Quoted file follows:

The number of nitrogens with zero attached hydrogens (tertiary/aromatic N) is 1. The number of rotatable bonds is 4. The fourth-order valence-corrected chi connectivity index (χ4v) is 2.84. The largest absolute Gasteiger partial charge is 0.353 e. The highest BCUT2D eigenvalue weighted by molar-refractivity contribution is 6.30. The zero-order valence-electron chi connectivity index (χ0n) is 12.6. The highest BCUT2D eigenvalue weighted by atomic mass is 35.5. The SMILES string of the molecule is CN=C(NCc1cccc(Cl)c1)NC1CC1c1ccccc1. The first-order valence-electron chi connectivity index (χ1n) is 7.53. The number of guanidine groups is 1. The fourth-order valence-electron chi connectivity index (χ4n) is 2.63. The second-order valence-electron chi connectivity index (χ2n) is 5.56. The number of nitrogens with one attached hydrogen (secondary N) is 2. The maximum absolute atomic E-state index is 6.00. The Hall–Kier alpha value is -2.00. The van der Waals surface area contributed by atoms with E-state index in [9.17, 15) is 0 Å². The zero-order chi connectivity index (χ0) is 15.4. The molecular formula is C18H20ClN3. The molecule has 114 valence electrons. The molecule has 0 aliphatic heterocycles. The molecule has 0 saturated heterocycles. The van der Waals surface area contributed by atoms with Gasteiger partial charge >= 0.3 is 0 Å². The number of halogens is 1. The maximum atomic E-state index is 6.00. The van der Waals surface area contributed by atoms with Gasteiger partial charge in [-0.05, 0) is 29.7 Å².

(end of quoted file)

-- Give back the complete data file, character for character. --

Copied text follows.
The number of nitrogens with zero attached hydrogens (tertiary/aromatic N) is 1. The number of rotatable bonds is 4. The fourth-order valence-corrected chi connectivity index (χ4v) is 2.84. The largest absolute Gasteiger partial charge is 0.353 e. The highest BCUT2D eigenvalue weighted by molar-refractivity contribution is 6.30. The zero-order valence-electron chi connectivity index (χ0n) is 12.6. The highest BCUT2D eigenvalue weighted by atomic mass is 35.5. The SMILES string of the molecule is CN=C(NCc1cccc(Cl)c1)NC1CC1c1ccccc1. The first-order valence-electron chi connectivity index (χ1n) is 7.53. The number of guanidine groups is 1. The fourth-order valence-electron chi connectivity index (χ4n) is 2.63. The second-order valence-electron chi connectivity index (χ2n) is 5.56. The number of nitrogens with one attached hydrogen (secondary N) is 2. The maximum absolute atomic E-state index is 6.00. The Hall–Kier alpha value is -2.00. The van der Waals surface area contributed by atoms with E-state index in [9.17, 15) is 0 Å². The zero-order chi connectivity index (χ0) is 15.4. The molecular formula is C18H20ClN3. The molecule has 114 valence electrons. The molecule has 0 aliphatic heterocycles. The molecule has 0 saturated heterocycles. The van der Waals surface area contributed by atoms with Gasteiger partial charge >= 0.3 is 0 Å². The number of halogens is 1. The maximum atomic E-state index is 6.00. The van der Waals surface area contributed by atoms with Gasteiger partial charge in [-0.05, 0) is 29.7 Å².